Acting Education Secretary John B. King Jr. told members of the Senate education committee Monday that the department is taking steps to refund money to all military borrowers who were charged more than 6 percent interest on their federal student loans since 2008.

The move arrives days after Senate Democrats sent a letter urging King to have the department identify and refund all military borrowers who were overcharged between 2009 and July 2014. The request stems from an audit of the department’s student loan servicers, the middlemen who collect and apply payments to debt, conducted after the Justice Department fined Navient Solutions $60 million in 2014 for unlawfully charging active-duty service members high interest rates on student loans.

The agency promised to review the records of all its servicers to make sure the violations were not widespread, and it later announced there was little evidence of wrongdoing. But a report released last week by the inspector general rebutted the department’s claims and characterized the investigation as deeply flawed. In the wake of the inspector general’s report, Senate Democrats, including Elizabeth Warren (Mass.) and Patty Murray (Wash.), asked the department to rescind the review of its four largest servicers — Navient, Great Lakes, Nelnet and American Education Services — and take further steps to refund victims.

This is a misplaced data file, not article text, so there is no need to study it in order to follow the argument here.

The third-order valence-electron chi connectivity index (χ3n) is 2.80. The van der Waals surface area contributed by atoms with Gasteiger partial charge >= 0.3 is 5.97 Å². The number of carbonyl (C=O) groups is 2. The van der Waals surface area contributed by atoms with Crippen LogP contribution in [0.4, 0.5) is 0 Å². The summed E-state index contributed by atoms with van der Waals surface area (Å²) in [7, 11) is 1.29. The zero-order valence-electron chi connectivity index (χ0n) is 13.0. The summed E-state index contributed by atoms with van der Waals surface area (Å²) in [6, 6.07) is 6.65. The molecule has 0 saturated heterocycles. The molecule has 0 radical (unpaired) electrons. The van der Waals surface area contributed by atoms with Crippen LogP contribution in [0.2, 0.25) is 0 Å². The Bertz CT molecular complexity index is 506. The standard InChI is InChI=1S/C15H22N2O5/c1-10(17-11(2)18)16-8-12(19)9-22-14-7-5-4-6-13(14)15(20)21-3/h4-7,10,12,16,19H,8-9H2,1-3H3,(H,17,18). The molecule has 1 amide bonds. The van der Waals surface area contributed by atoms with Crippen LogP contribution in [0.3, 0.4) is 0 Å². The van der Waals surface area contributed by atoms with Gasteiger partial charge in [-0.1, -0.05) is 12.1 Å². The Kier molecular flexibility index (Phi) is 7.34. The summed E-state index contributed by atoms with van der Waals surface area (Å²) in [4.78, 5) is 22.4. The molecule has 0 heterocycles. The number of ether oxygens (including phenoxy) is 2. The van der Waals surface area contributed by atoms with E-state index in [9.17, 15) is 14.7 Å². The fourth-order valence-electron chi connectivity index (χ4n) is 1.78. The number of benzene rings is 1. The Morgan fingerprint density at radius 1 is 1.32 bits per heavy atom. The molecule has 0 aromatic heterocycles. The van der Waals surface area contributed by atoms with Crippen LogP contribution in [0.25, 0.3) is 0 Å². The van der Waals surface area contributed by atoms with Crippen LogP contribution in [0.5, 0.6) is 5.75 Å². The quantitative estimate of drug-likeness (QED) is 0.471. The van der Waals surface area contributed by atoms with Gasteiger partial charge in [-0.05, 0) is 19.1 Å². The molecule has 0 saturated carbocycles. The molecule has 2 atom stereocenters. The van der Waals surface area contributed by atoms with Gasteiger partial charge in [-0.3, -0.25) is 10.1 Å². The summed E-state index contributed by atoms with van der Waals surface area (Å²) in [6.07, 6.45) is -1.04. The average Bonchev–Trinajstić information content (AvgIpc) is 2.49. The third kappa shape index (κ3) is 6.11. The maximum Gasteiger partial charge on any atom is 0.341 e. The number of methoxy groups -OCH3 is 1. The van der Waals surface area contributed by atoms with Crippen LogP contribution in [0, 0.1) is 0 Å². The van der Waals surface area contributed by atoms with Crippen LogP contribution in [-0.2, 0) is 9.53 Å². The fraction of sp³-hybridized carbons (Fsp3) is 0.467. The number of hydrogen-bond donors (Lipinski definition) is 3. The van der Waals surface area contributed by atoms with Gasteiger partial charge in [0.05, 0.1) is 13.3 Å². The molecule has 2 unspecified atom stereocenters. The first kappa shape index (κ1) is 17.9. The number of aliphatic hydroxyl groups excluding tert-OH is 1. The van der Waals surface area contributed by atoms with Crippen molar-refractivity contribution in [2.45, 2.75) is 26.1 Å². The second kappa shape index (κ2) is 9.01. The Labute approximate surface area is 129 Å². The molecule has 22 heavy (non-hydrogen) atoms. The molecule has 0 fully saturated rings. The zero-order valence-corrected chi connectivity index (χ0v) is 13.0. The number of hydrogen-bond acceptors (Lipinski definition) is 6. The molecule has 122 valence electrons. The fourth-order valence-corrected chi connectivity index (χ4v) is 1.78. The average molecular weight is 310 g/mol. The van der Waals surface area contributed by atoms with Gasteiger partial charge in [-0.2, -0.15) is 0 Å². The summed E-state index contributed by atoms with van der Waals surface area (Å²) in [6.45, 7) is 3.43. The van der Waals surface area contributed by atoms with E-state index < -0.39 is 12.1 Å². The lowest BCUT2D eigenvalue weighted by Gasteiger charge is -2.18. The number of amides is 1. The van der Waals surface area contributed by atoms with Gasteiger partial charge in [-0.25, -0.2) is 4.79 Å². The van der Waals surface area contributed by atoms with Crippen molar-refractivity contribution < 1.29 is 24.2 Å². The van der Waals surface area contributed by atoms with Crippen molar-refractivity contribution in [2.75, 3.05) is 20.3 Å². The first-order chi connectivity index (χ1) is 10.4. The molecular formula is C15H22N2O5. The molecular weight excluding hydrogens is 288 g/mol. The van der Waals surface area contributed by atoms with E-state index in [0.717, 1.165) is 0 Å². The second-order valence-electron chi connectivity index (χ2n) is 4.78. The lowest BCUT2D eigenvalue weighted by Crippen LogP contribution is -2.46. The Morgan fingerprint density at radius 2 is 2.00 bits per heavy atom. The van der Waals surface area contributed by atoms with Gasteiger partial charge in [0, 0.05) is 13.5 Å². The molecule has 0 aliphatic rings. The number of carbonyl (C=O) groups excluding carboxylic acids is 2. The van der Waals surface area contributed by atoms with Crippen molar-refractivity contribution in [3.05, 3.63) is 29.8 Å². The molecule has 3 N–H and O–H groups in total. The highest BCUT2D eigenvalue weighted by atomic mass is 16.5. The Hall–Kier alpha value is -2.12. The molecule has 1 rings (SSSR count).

“It is unfair and unacceptable for service members whose loans were not covered by the Department of Justice settlement to be denied the same financial relief simply because of which loan servicer held their loan,” the senators wrote in the letter. “The Department has the ability to correct this injustice and ensure that each service member is refunded interest rate overcharges for federal student loans incurred while they were on active duty.”

On Monday, King announced the move to refund more military borrowers in a written response to questions raised by senators during his recent confirmation hearing. He said the department “initiated a process to conduct a data match and automatically provide credit for any servicemember who was on active duty since federal student loans became eligible for the benefit. This would provide the benefit to any servicemember who was on active duty, going back to 2008, whether or not they had applied for the benefit.”

In the wake of the Navient case, the department simplified the process for service members to have their loan rates adjusted when they are called to active duty. Instead of service members having to provide proof of active-duty status, servicers can now match their loan portfolios against the Department of Defense’s database of active-duty troops to automatically grant the benefit. As a result, the number of active-duty troops receiving the interest rate cap has grown by roughly 300,000, more than 10 times higher than before.

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